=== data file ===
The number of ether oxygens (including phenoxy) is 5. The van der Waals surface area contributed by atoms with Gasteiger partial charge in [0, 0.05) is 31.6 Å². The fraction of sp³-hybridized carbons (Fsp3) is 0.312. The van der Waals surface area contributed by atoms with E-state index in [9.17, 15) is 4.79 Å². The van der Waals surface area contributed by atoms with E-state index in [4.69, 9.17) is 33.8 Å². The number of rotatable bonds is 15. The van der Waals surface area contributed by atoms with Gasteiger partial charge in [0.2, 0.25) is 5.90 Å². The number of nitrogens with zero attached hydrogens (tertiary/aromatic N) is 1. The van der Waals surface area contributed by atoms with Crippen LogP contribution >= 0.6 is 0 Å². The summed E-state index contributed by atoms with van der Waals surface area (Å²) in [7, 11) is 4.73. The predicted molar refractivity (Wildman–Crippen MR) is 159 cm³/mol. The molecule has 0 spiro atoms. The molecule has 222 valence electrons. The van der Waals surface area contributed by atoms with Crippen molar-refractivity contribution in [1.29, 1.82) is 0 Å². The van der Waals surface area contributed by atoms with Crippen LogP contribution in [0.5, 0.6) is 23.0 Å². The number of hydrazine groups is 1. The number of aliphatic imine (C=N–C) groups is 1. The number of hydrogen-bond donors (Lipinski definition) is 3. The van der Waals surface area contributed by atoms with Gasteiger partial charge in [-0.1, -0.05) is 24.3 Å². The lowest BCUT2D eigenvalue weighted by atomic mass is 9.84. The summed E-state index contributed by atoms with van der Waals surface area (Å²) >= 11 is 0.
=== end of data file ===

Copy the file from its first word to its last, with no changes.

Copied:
The number of ether oxygens (including phenoxy) is 5. The van der Waals surface area contributed by atoms with Gasteiger partial charge in [0, 0.05) is 31.6 Å². The fraction of sp³-hybridized carbons (Fsp3) is 0.312. The van der Waals surface area contributed by atoms with E-state index in [9.17, 15) is 4.79 Å². The van der Waals surface area contributed by atoms with E-state index in [4.69, 9.17) is 33.8 Å². The number of rotatable bonds is 15. The van der Waals surface area contributed by atoms with Gasteiger partial charge in [0.2, 0.25) is 5.90 Å². The number of nitrogens with zero attached hydrogens (tertiary/aromatic N) is 1. The van der Waals surface area contributed by atoms with Crippen LogP contribution >= 0.6 is 0 Å². The summed E-state index contributed by atoms with van der Waals surface area (Å²) in [7, 11) is 4.73. The predicted molar refractivity (Wildman–Crippen MR) is 159 cm³/mol. The molecule has 0 spiro atoms. The molecule has 222 valence electrons. The van der Waals surface area contributed by atoms with Crippen molar-refractivity contribution in [1.29, 1.82) is 0 Å². The van der Waals surface area contributed by atoms with Crippen LogP contribution in [0.5, 0.6) is 23.0 Å². The number of hydrazine groups is 1. The number of aliphatic imine (C=N–C) groups is 1. The number of hydrogen-bond donors (Lipinski definition) is 3. The van der Waals surface area contributed by atoms with Gasteiger partial charge in [-0.1, -0.05) is 24.3 Å². The lowest BCUT2D eigenvalue weighted by atomic mass is 9.84. The summed E-state index contributed by atoms with van der Waals surface area (Å²) >= 11 is 0.